Imperialism, Reform, and the End of Institutional Confucianism in the Late Qing

Research output: Chapter in Book/Report/Conference proceedingChapter


The final decades of the Qing Dynasty saw profound transformations in ideologies and socio-political structures, of which a most momentous trend was the progressive decline of institutional Confucianism. Imperialist encroachment, rivalry between different hermeneutical traditions of Confucian Classics, and ongoing crises of internal decline and external challenges culminated in the demolition of Confucianism’s thousand-year-old institutional anchors—the civil service examination and the imperial monarchy. The successive disintegration of these institutions and the decline of Confucianism was facilitated by new print media, modern technologies of communication, and foreign producers of knowledge—missionaries—which changed the hierarchy of literary authority. Confucians gradually lost their authority in the field of cultural production and their institutional link to political power as missionaries became speakers for and bearers of Western knowledge of power. The intellectual endeavors of Wei Yuan, Yan Fu, Kang Youwei, and Zhang Binglin were emblematic of the Confucians’ attempts to wrestle with a wide array of issues concerning politics, religion, race, and nation amid the imminent but inexorable demise of institutional Confucianism.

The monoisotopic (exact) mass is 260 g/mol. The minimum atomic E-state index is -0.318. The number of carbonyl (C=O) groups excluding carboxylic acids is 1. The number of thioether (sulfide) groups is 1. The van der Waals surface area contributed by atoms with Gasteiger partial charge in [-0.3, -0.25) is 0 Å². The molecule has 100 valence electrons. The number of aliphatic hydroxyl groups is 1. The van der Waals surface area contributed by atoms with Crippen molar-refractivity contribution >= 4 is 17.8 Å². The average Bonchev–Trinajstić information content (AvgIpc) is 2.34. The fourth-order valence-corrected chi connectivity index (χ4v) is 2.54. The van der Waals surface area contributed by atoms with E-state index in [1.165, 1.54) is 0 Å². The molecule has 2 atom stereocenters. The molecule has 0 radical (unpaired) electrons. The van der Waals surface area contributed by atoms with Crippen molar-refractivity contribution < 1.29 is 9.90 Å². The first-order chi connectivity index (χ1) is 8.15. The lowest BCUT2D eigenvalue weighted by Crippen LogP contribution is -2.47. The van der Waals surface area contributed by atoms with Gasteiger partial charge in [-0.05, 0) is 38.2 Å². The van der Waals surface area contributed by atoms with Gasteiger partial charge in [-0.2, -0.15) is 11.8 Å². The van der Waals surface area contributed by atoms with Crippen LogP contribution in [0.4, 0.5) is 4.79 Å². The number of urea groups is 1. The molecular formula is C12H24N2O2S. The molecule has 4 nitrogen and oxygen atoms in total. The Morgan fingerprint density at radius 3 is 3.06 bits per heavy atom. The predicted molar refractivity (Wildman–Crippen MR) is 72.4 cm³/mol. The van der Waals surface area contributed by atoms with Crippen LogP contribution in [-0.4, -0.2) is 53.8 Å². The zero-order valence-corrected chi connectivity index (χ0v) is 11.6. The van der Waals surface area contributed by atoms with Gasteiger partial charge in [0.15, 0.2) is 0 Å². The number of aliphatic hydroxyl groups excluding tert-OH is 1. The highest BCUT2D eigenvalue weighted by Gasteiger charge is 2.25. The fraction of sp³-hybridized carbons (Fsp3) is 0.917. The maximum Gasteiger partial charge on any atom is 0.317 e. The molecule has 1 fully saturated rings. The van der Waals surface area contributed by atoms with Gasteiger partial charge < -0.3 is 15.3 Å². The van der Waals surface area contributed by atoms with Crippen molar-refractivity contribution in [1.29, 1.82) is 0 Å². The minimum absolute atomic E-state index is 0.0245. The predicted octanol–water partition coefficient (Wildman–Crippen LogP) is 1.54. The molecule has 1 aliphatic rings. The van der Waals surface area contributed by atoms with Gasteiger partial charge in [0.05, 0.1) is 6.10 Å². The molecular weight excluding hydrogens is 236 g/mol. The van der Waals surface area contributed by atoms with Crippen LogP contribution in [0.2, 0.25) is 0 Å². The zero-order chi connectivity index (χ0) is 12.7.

Original languageEnglish (US)
Title of host publicationThe Oxford Handbook of Confucianism
EditorsJennifer Oldstone-Moore
PublisherOxford University Press
Number of pages13
ISBN (Electronic) 9780190906214
ISBN (Print)9780190906184
StatePublished - Jan 1 2023

Publication series

NameOxford Handbooks


  • Confucianism
  • missionaries
  • Zhang Binglin
  • Kang Youwei
  • Yan Fu

ASJC Scopus subject areas

  • General Arts and Humanities


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